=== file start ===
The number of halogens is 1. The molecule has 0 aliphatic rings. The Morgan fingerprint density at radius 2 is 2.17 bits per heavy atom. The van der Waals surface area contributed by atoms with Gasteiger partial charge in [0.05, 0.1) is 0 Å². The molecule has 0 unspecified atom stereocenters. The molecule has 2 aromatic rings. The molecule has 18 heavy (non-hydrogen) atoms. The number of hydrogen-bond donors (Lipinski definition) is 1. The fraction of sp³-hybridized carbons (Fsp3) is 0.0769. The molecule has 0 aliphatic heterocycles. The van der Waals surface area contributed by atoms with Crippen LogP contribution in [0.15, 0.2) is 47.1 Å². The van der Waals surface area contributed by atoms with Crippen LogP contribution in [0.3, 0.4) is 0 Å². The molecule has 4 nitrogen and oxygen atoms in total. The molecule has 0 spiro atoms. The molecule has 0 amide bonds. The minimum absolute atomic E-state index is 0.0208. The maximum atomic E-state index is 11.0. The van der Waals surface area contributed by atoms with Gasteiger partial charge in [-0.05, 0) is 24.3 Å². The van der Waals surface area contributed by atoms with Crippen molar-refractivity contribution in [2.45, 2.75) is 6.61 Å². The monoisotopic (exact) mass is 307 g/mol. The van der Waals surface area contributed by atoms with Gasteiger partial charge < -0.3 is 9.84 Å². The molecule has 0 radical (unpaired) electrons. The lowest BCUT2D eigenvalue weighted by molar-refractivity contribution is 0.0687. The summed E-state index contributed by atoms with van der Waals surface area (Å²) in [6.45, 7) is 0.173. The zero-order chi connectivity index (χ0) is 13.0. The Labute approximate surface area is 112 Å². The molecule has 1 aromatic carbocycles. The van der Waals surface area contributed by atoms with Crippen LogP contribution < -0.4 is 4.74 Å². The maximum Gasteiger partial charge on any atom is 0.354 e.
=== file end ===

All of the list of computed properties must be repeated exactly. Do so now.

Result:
The number of halogens is 1. The molecule has 0 aliphatic rings. The Morgan fingerprint density at radius 2 is 2.17 bits per heavy atom. The van der Waals surface area contributed by atoms with Gasteiger partial charge in [0.05, 0.1) is 0 Å². The molecule has 0 unspecified atom stereocenters. The molecule has 2 aromatic rings. The molecule has 18 heavy (non-hydrogen) atoms. The number of hydrogen-bond donors (Lipinski definition) is 1. The fraction of sp³-hybridized carbons (Fsp3) is 0.0769. The molecule has 0 aliphatic heterocycles. The van der Waals surface area contributed by atoms with Crippen LogP contribution in [0.15, 0.2) is 47.1 Å². The van der Waals surface area contributed by atoms with Crippen LogP contribution in [0.3, 0.4) is 0 Å². The molecule has 4 nitrogen and oxygen atoms in total. The molecule has 0 spiro atoms. The molecule has 0 amide bonds. The minimum absolute atomic E-state index is 0.0208. The maximum atomic E-state index is 11.0. The van der Waals surface area contributed by atoms with Gasteiger partial charge in [-0.05, 0) is 24.3 Å². The van der Waals surface area contributed by atoms with Crippen molar-refractivity contribution in [2.45, 2.75) is 6.61 Å². The monoisotopic (exact) mass is 307 g/mol. The van der Waals surface area contributed by atoms with Gasteiger partial charge < -0.3 is 9.84 Å². The molecule has 0 radical (unpaired) electrons. The lowest BCUT2D eigenvalue weighted by molar-refractivity contribution is 0.0687. The summed E-state index contributed by atoms with van der Waals surface area (Å²) in [6.45, 7) is 0.173. The zero-order chi connectivity index (χ0) is 13.0. The Labute approximate surface area is 112 Å². The molecule has 1 aromatic carbocycles. The van der Waals surface area contributed by atoms with Crippen LogP contribution < -0.4 is 4.74 Å². The maximum Gasteiger partial charge on any atom is 0.354 e.